[Guide] How to Handle Office Romances in Your Dental Practice
Your dental team spends a great deal of time together every week. Great friendships often emerge. However, sometimes feelings run more profound, and an office romance emerges.
In fact, a recent survey found that 50 percent of U.S. office workers report having a crush on a co-worker at some point.
In addition, the survey also found that around 33 percent of office workers report they are currently involved in a romantic relationship that started at their workplace. This figure is six percent higher than before the COVID-19 pandemic began. While finding a romantic partner at the workplace is nothing new, they can bring new challenges into your dental practice.
The emergence of the Me Too movement in recent years has shed light on the many problems that can arise when clear workplace boundaries are not established. To protect your dental practice from team conflicts and sexual harassment claims, you must evaluate your current policies for relationships between co-workers and work to establish clear workplace boundaries and expectations for all employees.
Read on to learn more about handling office romances in your dental practice properly.
Office Romance Policies in Your Dental Practice
While some organizations have formal, written HR company policies for office romances in place, a survey conducted by the Society for Human Resource Management (SHRM) found that 77 percent of U.S. office workers say their employer does not require them to disclose a workplace romance. Unfortunately, not taking the necessary precautions regarding workplace romances can lead to significant challenges, or even litigation, down the road.
These problems intensify when a couple breaks up, especially when the breakup gets nasty!
Here are some of the things that could happen:
A negative impact on productivity (which could influence patient care)
A toxic environment
Sexual harassment claims
With this in mind, it's essential that you protect your dental practice through a thorough and well-established HR handbook that regulates all types of romantic relationships that occur within the office.
How an Employee Handbook Regulates Workplace Romance in Your Dental Practice
You can't stop employees from seeing each other outside of your dental practice, but you can create effective HR policies to help lower your liability if something goes awry in the work environment. You should include office romance policies in your employee handbook, so everyone understands the rules. It's also important to have sexual harassment, conflicts of interest, and discrimination policies, and include these in your handbook too.
If a workplace relationship leads to an internal investigation, for whatever reason, use digital HR tools like cloud-based document vaults and e-signatures when collecting and storing evidence and statements from employees in your dental practice.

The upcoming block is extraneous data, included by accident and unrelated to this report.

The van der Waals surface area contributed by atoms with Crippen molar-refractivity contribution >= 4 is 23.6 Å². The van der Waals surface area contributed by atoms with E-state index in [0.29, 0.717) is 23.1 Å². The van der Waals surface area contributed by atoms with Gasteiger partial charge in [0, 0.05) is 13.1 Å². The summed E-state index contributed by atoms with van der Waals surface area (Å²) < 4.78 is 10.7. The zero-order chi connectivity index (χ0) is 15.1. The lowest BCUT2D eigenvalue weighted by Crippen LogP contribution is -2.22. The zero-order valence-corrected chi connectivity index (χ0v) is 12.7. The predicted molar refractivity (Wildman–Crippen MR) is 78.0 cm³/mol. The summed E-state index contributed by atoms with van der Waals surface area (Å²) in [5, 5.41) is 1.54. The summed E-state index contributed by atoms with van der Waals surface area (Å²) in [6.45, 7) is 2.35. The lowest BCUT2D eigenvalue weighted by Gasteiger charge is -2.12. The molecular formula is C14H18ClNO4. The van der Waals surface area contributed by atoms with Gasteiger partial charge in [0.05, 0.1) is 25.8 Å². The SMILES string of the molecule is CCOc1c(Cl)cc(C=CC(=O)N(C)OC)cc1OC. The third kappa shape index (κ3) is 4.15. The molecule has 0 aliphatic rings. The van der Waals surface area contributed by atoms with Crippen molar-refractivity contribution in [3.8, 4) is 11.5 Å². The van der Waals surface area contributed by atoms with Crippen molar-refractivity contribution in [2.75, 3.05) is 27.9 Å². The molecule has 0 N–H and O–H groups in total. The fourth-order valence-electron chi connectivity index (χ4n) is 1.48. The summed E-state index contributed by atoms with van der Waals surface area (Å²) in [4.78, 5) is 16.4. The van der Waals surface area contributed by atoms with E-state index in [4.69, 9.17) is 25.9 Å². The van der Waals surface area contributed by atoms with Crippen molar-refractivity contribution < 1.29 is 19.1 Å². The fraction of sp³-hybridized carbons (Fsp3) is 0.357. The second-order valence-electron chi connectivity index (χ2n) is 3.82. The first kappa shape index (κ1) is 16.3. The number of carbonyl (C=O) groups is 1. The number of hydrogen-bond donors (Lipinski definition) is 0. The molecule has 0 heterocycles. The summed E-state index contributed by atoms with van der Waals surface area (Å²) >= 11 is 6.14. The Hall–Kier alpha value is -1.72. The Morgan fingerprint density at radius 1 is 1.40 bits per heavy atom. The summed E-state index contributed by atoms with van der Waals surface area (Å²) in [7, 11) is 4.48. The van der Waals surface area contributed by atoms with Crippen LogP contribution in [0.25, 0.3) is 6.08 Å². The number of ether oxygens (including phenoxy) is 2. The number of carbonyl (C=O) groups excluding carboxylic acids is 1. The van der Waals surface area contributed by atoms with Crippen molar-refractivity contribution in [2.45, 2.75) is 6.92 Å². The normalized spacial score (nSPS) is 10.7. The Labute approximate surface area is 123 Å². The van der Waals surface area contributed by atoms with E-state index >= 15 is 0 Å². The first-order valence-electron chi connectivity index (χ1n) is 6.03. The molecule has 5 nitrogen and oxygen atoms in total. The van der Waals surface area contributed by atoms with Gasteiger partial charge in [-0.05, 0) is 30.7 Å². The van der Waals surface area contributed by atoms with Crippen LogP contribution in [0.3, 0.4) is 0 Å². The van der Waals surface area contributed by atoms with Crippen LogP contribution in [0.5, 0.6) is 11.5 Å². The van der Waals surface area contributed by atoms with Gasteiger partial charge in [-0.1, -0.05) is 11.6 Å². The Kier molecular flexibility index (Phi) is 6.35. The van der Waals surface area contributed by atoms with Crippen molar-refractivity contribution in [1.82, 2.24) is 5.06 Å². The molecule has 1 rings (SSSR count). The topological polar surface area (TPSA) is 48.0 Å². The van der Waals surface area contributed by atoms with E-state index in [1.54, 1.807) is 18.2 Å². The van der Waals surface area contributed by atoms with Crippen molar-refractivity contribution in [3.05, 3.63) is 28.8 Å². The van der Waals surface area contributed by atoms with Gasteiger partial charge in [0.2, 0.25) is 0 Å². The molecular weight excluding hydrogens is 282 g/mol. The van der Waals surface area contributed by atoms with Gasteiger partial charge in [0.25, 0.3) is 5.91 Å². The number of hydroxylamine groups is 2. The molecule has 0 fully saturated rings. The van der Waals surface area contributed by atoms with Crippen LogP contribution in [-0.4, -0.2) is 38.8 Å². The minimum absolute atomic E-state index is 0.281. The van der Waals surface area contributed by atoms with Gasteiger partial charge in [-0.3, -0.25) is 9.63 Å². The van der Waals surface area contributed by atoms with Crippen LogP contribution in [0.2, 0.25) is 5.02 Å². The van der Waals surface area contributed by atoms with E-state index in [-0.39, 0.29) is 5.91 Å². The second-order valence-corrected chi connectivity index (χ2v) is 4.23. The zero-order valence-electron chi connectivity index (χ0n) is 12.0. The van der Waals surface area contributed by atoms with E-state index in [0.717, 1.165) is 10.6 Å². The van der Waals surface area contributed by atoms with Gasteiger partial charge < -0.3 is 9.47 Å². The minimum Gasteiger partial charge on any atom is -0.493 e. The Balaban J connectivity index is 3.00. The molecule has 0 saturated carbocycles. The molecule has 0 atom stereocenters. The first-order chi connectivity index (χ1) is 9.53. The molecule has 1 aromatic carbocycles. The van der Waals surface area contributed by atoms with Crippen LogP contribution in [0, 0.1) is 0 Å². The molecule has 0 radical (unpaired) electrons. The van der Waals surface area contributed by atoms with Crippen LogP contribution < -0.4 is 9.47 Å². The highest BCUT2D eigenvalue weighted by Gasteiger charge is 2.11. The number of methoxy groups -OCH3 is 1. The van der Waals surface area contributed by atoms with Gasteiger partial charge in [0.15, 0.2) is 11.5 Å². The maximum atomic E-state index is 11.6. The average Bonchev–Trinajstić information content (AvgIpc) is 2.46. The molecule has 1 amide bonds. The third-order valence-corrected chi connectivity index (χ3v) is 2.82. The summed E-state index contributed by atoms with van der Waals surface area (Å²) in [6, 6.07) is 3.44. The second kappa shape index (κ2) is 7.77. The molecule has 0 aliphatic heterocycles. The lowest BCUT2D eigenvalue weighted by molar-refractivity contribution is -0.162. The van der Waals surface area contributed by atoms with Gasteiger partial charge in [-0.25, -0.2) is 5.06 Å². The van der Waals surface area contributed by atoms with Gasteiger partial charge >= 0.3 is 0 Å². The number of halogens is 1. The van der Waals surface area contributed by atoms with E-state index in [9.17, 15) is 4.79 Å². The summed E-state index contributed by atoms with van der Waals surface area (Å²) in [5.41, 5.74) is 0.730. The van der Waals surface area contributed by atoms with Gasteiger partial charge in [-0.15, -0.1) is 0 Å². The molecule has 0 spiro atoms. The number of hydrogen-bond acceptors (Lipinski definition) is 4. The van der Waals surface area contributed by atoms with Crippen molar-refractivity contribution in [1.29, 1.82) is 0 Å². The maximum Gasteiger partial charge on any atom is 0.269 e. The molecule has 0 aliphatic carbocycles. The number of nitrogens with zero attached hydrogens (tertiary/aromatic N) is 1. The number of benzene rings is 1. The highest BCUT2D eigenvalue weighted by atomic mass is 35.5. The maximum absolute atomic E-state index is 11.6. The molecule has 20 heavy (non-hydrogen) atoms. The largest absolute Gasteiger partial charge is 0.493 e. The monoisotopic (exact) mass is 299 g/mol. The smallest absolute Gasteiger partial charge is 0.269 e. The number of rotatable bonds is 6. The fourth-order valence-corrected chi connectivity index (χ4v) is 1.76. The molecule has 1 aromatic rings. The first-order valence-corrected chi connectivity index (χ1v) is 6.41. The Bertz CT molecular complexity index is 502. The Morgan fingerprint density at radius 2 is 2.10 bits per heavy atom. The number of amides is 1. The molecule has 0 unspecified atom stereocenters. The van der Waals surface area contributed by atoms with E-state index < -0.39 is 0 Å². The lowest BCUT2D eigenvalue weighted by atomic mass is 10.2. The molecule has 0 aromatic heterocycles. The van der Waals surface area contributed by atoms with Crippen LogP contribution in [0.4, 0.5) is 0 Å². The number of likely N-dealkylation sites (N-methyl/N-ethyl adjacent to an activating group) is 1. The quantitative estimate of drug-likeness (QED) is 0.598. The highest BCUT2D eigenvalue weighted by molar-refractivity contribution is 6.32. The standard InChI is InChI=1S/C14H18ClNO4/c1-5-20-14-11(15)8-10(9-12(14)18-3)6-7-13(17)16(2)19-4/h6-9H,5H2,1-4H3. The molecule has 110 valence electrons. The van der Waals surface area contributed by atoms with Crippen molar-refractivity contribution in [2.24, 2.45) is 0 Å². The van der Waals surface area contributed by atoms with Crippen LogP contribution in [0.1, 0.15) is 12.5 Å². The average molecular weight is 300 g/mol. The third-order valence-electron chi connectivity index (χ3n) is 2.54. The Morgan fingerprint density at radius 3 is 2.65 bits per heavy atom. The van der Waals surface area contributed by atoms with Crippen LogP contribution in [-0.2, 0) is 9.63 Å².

What To Include in Your Office Romance Company Policy
There are no federal or local laws that forbid workplace relationships in your dental practice. So, you're free to create your own HR policies on office romance, just the way you like.
Here are some questions to consider:
Will you forbid all office romance in your practice?
If office romance is allowed, should you implement love contracts for long-term relationships?
How will you restrict public displays of affection?
Will you limit fraternization between supervisors and their subordinates or between teammates to prevent romantic relationships in your practice?
Should employees keep relationships in real life outside your practice?
What are the consequences for employees not following HR policies?
Think about the answers to these questions when compiling romantic workplace relationship policies for your handbook. We've compiled five employee handbook must-haves so you can protect your dental practice from expensive lawsuits. (Be sure to have a law firm review your company policies.) Some dental teams reserve employee handbooks for new hires, but you should give handbooks to all employees every time you update your policies.
Tip: HR for Health lets you customize employee handbooks based on the bespoke needs of your dental practice. Learn more here.
Once you've updated (and distributed) your employee handbook, provide romantic relationship training to HR leaders and office managers so they can support dental employees. When tensions grow after a relationship in the office breaks down, this support should include conflict resolution.
Office managers should know how to:
Mitigate tension in your practice
Make sure a breakup doesn't impact productivity or patient care
Address more severe issues like sexual harassment
An office manager, however, should never get emotionally involved in an office romantic relationship.
Recommended Reading: Addressing Conflict in the Workplace
How HR for Health Can Help
Whatever policies you decide for office romance, be clear and upfront. Ensure all dental practice employees know your company policy on office relationships. (The best way to do this is to include them in a customized employee manual.) You should also treat all policy violations similarly and address any harassment or discrimination claims immediately.
To learn more about how HR for Health can help you develop policies specific to your dental practice, schedule an HR Consultation here.